India and China launched the ‘Year of Friendly Exchanges’ at a lively Republic Day reception attended by Vice President Li Yuanchao in Beijing, China. From India, new Indian Ambassador Ashok K Kantha hosted the function.

This year China will commemorate the 60th year of Panchasheel (5- Principles), along with Myanmar.

Correspondingly, in February 2014, a function is expected to be organized by the Chinese Embassy in New Delhi to formally inaugurate the Year of Friendly Exchanges in India.

Facilitating Administration of Justice that Ensures Easy Access and Timely Delivery of Justice to All


The vision for our justice system is to provide the people of India with a court system that fairly and impartially administers justice, efficiently resolves disputes, and ensures that the rule of law protects the rights of all. However, increasing case loads and complex court procedures have led to cases pending in courts. Many factors contribute to this pendency - shortage of judges, lack of basic infrastructure, the accepted practice of repeated adjournments in courts and a general lack of urgency. The Government has launched several initiatives, including providing support for better court infrastructure, ICT enablement of courts, encouraging increase in the strength of subordinate judiciary, recommending policy and legislative measures in the areas prone to excessive litigation and suggesting re-engineering of court procedures for quick disposal of cases, to achieve this vision.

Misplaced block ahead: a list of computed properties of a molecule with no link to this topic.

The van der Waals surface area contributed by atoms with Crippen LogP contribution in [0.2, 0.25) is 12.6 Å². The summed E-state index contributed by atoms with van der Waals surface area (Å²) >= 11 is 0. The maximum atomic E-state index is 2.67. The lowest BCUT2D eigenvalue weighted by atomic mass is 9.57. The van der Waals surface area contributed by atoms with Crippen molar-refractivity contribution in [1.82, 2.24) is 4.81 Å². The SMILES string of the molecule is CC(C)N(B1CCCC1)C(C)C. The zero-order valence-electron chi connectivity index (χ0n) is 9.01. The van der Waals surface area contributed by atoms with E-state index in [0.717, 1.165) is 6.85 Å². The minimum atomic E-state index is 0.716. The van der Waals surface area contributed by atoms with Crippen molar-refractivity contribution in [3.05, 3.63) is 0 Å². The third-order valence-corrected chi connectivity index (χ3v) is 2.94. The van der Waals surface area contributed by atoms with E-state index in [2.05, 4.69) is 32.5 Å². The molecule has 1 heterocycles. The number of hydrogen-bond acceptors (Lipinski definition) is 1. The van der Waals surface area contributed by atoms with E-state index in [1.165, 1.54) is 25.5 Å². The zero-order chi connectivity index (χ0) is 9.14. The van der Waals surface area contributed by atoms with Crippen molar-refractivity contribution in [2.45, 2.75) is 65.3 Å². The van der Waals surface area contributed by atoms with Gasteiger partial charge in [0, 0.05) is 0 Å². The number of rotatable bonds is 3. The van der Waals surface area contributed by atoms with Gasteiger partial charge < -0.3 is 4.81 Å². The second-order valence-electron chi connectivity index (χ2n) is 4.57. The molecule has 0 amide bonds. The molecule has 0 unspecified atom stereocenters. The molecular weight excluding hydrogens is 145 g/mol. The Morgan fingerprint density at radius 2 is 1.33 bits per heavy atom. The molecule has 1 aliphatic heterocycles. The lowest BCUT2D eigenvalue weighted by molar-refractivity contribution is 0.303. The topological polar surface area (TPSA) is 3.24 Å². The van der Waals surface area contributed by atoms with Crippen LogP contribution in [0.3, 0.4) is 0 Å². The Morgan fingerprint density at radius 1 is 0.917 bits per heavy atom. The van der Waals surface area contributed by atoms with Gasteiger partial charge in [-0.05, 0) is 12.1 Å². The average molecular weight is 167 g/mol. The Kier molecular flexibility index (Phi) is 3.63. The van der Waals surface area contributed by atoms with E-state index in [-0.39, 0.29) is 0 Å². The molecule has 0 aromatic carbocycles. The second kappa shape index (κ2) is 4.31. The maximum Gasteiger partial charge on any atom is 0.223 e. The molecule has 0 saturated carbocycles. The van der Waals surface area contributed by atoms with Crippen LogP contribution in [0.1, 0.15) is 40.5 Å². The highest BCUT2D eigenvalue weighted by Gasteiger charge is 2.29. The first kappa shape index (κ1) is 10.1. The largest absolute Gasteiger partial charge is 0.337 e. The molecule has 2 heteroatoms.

About three hundred court buildings are expected to be completed by March, 2014 with Central Government funding support to State Governments through the Centrally Sponsored Scheme for development of infrastructure. Against targeted computerization of 14,249 district & subordinate Courts under the eCourts Project March 2014, 13,227 courts have already been computerized by 31st December 2013. Services such as case filing, registration, cause-lists, daily proceedings and orders/judgments have been initiated in many of these courts. Along with the better availability of infrastructure facilities and ICT enablement of courts through these initiatives, States in consultation with respective High Courts have also taken necessary steps to increase the number of subordinate courts at district/taluka level to reduce the burden of cases on existing courts and improve justice delivery. They have also set up many fast track courts for trial of cases of rape.